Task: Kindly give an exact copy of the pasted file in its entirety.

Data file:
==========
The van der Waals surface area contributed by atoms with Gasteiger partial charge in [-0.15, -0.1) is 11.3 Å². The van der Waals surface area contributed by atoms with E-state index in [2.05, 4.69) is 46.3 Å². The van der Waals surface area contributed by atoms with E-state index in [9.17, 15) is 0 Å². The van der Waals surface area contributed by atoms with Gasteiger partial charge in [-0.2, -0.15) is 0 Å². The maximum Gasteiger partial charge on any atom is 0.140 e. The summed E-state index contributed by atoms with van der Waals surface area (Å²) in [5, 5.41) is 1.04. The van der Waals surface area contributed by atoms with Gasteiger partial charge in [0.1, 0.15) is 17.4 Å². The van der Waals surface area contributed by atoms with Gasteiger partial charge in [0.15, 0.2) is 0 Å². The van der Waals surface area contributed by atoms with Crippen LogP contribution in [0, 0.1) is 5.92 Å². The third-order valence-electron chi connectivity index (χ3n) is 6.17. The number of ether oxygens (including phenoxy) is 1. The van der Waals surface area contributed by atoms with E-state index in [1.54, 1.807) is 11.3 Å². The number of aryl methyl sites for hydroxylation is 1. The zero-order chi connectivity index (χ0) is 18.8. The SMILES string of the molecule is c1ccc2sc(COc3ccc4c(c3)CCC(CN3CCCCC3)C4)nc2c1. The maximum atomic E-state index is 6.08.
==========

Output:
The van der Waals surface area contributed by atoms with Gasteiger partial charge in [-0.15, -0.1) is 11.3 Å². The van der Waals surface area contributed by atoms with E-state index in [2.05, 4.69) is 46.3 Å². The van der Waals surface area contributed by atoms with E-state index in [9.17, 15) is 0 Å². The van der Waals surface area contributed by atoms with Gasteiger partial charge in [-0.2, -0.15) is 0 Å². The maximum Gasteiger partial charge on any atom is 0.140 e. The summed E-state index contributed by atoms with van der Waals surface area (Å²) in [5, 5.41) is 1.04. The van der Waals surface area contributed by atoms with Gasteiger partial charge in [0.1, 0.15) is 17.4 Å². The van der Waals surface area contributed by atoms with Gasteiger partial charge in [0.15, 0.2) is 0 Å². The van der Waals surface area contributed by atoms with Crippen LogP contribution in [0, 0.1) is 5.92 Å². The third-order valence-electron chi connectivity index (χ3n) is 6.17. The number of ether oxygens (including phenoxy) is 1. The van der Waals surface area contributed by atoms with E-state index in [1.54, 1.807) is 11.3 Å². The number of aryl methyl sites for hydroxylation is 1. The zero-order chi connectivity index (χ0) is 18.8. The SMILES string of the molecule is c1ccc2sc(COc3ccc4c(c3)CCC(CN3CCCCC3)C4)nc2c1. The maximum atomic E-state index is 6.08.